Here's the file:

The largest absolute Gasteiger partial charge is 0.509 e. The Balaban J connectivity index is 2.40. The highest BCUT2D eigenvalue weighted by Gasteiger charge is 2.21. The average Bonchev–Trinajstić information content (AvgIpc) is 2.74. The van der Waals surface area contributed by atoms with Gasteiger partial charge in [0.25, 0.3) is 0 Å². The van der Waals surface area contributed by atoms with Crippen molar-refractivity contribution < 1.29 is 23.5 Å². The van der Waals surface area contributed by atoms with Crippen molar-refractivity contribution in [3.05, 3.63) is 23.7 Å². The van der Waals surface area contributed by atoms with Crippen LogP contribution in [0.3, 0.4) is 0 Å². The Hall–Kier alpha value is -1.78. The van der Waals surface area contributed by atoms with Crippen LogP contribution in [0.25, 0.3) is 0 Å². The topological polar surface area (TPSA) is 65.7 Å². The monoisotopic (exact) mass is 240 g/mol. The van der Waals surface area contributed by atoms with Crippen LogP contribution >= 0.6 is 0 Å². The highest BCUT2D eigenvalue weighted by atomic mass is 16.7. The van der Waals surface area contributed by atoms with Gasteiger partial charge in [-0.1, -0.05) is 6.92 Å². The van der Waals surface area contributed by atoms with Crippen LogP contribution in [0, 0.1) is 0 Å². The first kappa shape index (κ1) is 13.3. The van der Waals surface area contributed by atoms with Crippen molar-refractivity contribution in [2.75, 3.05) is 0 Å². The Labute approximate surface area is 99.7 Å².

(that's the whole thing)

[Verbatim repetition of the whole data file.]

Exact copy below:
The largest absolute Gasteiger partial charge is 0.509 e. The Balaban J connectivity index is 2.40. The highest BCUT2D eigenvalue weighted by Gasteiger charge is 2.21. The average Bonchev–Trinajstić information content (AvgIpc) is 2.74. The van der Waals surface area contributed by atoms with Gasteiger partial charge in [0.25, 0.3) is 0 Å². The van der Waals surface area contributed by atoms with Crippen molar-refractivity contribution < 1.29 is 23.5 Å². The van der Waals surface area contributed by atoms with Crippen molar-refractivity contribution in [3.05, 3.63) is 23.7 Å². The van der Waals surface area contributed by atoms with Crippen LogP contribution in [0.3, 0.4) is 0 Å². The Hall–Kier alpha value is -1.78. The van der Waals surface area contributed by atoms with Crippen LogP contribution in [0.25, 0.3) is 0 Å². The topological polar surface area (TPSA) is 65.7 Å². The monoisotopic (exact) mass is 240 g/mol. The van der Waals surface area contributed by atoms with Crippen LogP contribution >= 0.6 is 0 Å². The highest BCUT2D eigenvalue weighted by atomic mass is 16.7. The van der Waals surface area contributed by atoms with Gasteiger partial charge in [-0.1, -0.05) is 6.92 Å². The van der Waals surface area contributed by atoms with Crippen LogP contribution in [0, 0.1) is 0 Å². The first kappa shape index (κ1) is 13.3. The van der Waals surface area contributed by atoms with Crippen molar-refractivity contribution in [2.75, 3.05) is 0 Å². The Labute approximate surface area is 99.7 Å².